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Davis will focus on assembly and installation of LUX-ZEPLIN
Constance Walter

This year, alone, Jacob Davis took 109 trips, that sometimes kept him away from home for five days at a time. That’s a lot of time to be away from family. So, when an engineering position opened at Sanford Lab, he decided to throw his hat into the ring and two weeks ago, began his role as engineering technical associate.

“This is such a unique environment with so many projects and different people from around the world,” said Davis, a mechanical engineer who graduated from the South Dakota School of Mines and Technology (SD Mines) in 2010.

Davis’s work will focus on the LUX-ZEPLIN (LZ) dark matter experiment, which is moving into the installation and assembly phase. “I’ll support various tasks to make sure the installation goes smoothly,” he said. The experiment is expected to begin operating in 2020 on the 4850 Level.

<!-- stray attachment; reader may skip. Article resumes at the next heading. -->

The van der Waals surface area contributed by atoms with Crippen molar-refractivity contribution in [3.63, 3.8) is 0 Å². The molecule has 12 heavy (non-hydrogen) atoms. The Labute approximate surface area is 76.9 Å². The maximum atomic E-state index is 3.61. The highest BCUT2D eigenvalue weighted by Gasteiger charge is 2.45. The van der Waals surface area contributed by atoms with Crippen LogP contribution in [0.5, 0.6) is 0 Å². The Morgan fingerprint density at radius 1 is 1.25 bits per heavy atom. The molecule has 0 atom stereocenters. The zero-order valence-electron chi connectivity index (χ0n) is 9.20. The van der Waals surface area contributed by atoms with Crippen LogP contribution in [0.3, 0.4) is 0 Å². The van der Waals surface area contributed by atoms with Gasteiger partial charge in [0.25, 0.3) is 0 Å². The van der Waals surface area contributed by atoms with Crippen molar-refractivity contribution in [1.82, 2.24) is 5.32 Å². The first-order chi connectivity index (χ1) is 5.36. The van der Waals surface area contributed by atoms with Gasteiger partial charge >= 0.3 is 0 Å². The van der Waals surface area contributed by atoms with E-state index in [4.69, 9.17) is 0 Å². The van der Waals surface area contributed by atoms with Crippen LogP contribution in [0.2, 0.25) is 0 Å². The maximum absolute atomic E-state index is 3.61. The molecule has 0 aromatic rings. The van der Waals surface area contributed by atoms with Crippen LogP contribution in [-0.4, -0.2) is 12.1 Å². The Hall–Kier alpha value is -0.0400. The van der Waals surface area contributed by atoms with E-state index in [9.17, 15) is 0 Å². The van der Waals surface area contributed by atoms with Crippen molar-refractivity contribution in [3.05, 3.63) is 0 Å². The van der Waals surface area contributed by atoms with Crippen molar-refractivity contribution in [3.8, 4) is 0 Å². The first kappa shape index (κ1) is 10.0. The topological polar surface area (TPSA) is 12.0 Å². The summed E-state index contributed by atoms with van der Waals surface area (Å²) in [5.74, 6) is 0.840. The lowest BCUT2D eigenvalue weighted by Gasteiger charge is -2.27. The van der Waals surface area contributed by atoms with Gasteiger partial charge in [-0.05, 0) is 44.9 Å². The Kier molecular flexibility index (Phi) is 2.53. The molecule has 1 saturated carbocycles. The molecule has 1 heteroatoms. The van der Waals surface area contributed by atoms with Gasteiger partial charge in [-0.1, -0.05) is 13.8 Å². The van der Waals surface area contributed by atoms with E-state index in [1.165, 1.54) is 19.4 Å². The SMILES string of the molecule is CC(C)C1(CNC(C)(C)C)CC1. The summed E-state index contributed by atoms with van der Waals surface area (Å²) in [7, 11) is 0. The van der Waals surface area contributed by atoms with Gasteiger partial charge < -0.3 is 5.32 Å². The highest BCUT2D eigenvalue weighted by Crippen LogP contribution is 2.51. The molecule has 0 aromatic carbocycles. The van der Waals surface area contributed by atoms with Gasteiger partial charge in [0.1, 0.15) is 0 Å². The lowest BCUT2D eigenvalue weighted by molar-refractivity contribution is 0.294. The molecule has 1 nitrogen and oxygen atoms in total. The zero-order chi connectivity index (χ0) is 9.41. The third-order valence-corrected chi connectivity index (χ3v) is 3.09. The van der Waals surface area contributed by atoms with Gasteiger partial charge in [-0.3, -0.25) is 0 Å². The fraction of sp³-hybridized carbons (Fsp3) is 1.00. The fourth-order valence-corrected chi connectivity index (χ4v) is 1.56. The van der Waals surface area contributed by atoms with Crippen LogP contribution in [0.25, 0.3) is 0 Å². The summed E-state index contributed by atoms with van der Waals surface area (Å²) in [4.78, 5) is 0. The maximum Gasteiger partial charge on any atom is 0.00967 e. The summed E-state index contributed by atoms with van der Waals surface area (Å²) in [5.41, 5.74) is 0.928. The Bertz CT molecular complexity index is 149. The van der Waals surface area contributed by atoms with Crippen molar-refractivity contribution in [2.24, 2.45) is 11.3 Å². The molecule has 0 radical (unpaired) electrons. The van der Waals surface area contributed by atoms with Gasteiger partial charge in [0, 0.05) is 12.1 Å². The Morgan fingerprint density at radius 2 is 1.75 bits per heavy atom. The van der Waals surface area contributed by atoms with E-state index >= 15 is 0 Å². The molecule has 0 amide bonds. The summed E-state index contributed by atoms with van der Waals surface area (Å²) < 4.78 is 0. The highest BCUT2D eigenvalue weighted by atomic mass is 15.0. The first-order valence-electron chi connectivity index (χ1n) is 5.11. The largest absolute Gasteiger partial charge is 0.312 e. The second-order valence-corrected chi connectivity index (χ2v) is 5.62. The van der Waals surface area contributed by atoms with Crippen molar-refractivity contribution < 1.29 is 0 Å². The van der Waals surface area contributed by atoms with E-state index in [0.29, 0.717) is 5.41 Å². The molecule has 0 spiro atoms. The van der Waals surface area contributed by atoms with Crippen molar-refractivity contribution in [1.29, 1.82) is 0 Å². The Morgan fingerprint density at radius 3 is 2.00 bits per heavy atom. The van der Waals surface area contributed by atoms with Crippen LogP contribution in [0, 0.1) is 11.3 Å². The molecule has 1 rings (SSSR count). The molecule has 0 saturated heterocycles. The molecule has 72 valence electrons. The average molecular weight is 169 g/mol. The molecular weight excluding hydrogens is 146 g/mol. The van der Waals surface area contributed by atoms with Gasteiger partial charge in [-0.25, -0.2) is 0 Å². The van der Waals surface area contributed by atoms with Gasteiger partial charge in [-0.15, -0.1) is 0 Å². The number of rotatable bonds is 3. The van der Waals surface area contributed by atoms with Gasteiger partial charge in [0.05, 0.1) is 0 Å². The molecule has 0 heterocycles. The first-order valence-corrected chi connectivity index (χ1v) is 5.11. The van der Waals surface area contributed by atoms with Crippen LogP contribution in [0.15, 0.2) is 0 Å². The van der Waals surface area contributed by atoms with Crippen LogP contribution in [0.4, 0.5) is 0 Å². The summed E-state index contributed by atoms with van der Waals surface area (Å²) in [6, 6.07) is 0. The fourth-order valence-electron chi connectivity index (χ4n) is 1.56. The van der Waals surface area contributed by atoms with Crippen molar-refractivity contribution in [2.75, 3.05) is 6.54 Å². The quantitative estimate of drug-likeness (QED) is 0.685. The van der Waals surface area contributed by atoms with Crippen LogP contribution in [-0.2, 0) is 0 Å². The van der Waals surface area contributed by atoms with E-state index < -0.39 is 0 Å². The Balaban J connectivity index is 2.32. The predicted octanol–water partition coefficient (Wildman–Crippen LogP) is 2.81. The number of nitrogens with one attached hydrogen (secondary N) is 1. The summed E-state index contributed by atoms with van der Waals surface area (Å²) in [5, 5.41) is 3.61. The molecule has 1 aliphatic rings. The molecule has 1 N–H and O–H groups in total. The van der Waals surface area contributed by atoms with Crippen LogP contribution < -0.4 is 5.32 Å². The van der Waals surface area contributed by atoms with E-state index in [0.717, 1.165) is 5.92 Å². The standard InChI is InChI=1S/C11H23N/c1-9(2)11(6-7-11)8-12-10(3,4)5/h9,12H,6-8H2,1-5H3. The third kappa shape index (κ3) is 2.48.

“Jacob is coming in at an important time for the LZ project—we’re going from design and development to the key assembly phase,” said Allan Stratman, engineering director. “It’s a one-of-a-kind project and Jake will be on the frontline as we begin to bring all the components together. He’s got seven years of experience in field engineering. I’m confident he’ll do a great job for us.”

After graduating from SD Mines, Davis worked for several years with Nucor Steel in Norfolk, Nebraska. But the Harding County native and his wife, Calli, were missing home, so four years ago they moved to the Black Hills. Davis took an engineering support position with a Los Angeles company that allowed him to work remotely, but included a lot of travel.

“I was gone a lot. And with two boys who are 4 and 3-years-old, I wanted to find something more local.”

When he’s not working, Davis spends time outdoors—hiking with his family, riding motorcycles, or working on the family ranch near Camp Crook. “That’s the original homestead and I’m the fifth generation to work the ranch.”